Pandey criticized Infinispan for being difficult to deploy. "Data grids are fairly complex, used by a small niche of folks in high-end applications. The mainstream found it too difficult to use," he said.

Infinispan is "only one architecture for doing a distributed system. What we're focusing on with JSR-107 is simply doing the interfaces," added Ari Zilka, Terracotta founder and chief technology officer, who is involved in the JSR-107 effort.

"The thing that is surprising is not that Red Hat wants to create a standard spec for data grids, but they are trying to replace JSR-107, when they well know the efforts that are currently under way," Zilka said.

Joab Jackson covers enterprise software and general technology breaking news for The IDG News Service. Follow Joab on Twitter at @Joab_Jackson. Joab's e-mail address is Joab_Jackson@idg.com

Join the Good Gear Guide newsletter!

Error: Please check your email address.

Tags application developmentLanguages and standardsdevelopment platformsmiddlewaresoftwareRed Hatcloud computinginternetVMware

Our Back to Business guide highlights the best products for you to boost your productivity at home, on the road, at the office, or in the classroom.

Keep up with the latest tech news, reviews and previews by subscribing to the Good Gear Guide newsletter.

Joab Jackson

IDG News Service
Show Comments

Most Popular Reviews

Latest News Articles

Resources

PCW Evaluation Team

Azadeh Williams

HP OfficeJet Pro 8730

A smarter way to print for busy small business owners, combining speedy printing with scanning and copying, making it easier to produce high quality documents and images at a touch of a button.

Andrew Grant

HP OfficeJet Pro 8730

I've had a multifunction printer in the office going on 10 years now. It was a neat bit of kit back in the day -- print, copy, scan, fax -- when printing over WiFi felt a bit like magic. It’s seen better days though and an upgrade’s well overdue. This HP OfficeJet Pro 8730 looks like it ticks all the same boxes: print, copy, scan, and fax. (Really? Does anyone fax anything any more? I guess it's good to know the facility’s there, just in case.) Printing over WiFi is more-or- less standard these days.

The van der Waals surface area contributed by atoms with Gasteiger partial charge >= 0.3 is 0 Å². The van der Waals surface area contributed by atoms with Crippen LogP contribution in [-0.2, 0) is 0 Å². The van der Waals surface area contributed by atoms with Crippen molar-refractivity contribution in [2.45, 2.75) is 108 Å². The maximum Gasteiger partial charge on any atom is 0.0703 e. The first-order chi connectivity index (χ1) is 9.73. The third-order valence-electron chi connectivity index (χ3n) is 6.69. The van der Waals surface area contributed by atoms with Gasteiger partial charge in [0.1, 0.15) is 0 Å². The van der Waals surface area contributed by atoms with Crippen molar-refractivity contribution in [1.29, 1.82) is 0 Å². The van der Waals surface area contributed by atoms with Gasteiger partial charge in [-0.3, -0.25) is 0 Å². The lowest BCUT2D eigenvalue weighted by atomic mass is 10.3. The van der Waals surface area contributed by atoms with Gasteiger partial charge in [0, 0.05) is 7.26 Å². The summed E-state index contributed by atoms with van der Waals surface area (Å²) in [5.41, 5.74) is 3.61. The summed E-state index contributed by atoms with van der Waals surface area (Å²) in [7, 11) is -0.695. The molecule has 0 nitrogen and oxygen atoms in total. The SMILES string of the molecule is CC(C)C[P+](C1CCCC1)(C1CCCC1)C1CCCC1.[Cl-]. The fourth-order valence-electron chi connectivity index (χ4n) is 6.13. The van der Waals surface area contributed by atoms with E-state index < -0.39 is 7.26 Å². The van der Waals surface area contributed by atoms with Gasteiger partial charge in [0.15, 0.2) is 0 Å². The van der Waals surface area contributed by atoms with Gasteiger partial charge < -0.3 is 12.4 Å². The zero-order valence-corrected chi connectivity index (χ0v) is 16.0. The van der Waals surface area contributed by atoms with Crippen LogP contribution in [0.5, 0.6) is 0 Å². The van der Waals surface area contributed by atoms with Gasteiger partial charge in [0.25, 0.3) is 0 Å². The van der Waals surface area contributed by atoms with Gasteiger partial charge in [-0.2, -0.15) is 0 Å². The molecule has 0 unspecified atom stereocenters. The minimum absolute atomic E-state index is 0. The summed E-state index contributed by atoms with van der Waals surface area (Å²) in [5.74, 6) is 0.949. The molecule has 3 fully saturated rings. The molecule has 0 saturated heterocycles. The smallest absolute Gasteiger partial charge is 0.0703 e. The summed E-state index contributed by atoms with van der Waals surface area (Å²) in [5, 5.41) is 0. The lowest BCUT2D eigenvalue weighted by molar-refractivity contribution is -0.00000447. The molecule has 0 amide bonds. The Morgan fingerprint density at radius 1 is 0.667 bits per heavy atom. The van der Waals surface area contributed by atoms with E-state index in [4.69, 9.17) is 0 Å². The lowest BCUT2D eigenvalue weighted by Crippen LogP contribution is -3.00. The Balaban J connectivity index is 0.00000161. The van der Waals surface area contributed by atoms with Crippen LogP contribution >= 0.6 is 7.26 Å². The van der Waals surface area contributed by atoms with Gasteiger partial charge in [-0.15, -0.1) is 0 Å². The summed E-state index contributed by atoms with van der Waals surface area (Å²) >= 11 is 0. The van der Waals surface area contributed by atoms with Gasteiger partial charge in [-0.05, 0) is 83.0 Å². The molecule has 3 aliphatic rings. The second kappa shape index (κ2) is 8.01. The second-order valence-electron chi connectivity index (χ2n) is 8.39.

Ed Dawson

HP OfficeJet Pro 8730

As a freelance writer who is always on the go, I like my technology to be both efficient and effective so I can do my job well. The HP OfficeJet Pro 8730 Inkjet Printer ticks all the boxes in terms of form factor, performance and user interface.

Michael Hargreaves

Windows 10 for Business / Dell XPS 13

I’d happily recommend this touchscreen laptop and Windows 10 as a great way to get serious work done at a desk or on the road.

Aysha Strobbe

Windows 10 / HP Spectre x360

Ultimately, I think the Windows 10 environment is excellent for me as it caters for so many different uses. The inclusion of the Xbox app is also great for when you need some downtime too!

Mark Escubio

Windows 10 / Lenovo Yoga 910

For me, the Xbox Play Anywhere is a great new feature as it allows you to play your current Xbox games with higher resolutions and better graphics without forking out extra cash for another copy. Although available titles are still scarce, but I’m sure it will grow in time.

Featured Content

Latest Jobs

Don’t have an account? Sign up here

Don't have an account? Sign up now

Forgot password?